Many good poets live and have lived in the West, and the literary world can benefit from extended discussions of writers whose lives and work were formed west of the hundredth meridian.
A consistent theme in this poetry is that the West, as a land of imposing geography, has a spirit of its own. Sensitive souls raised in or transplanted to places like the New Mexico desert, the Alaskan wilderness, or the Pacific shore absorb those spirits as part of their identities, and then the place’s essence—now integral to the poet’s self—inevitably becomes part of the work that flows from the poet’s creativity. Alaskan poet John Haines says, “I believe that there is a spirit of place, a presence asking to be expressed; and sometimes when we are lucky as writers, and quiet in a way few of us want to be anymore, a voice enters our own, becomes mingled with it, and we speak with a force and clarity not otherwise heard.”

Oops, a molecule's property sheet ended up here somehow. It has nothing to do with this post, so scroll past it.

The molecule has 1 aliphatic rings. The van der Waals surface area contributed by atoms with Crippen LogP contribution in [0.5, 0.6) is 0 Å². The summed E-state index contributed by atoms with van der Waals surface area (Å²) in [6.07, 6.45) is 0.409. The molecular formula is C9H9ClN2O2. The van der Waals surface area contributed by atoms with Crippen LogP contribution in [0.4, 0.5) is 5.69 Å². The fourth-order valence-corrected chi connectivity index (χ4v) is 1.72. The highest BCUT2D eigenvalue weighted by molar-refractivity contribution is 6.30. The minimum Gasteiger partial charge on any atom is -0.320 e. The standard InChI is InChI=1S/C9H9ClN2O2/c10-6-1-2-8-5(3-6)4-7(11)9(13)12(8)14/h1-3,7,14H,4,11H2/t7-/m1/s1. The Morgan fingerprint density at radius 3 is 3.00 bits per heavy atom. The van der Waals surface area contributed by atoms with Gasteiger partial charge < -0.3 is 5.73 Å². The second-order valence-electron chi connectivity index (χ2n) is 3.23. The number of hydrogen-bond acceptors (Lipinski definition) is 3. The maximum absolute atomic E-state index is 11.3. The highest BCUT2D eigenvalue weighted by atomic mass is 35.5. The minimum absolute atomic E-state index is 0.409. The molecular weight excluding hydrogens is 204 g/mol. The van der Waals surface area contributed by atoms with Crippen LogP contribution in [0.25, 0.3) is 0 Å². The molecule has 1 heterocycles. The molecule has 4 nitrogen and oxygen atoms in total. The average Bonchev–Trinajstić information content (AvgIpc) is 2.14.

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Published by Texas Christian University Press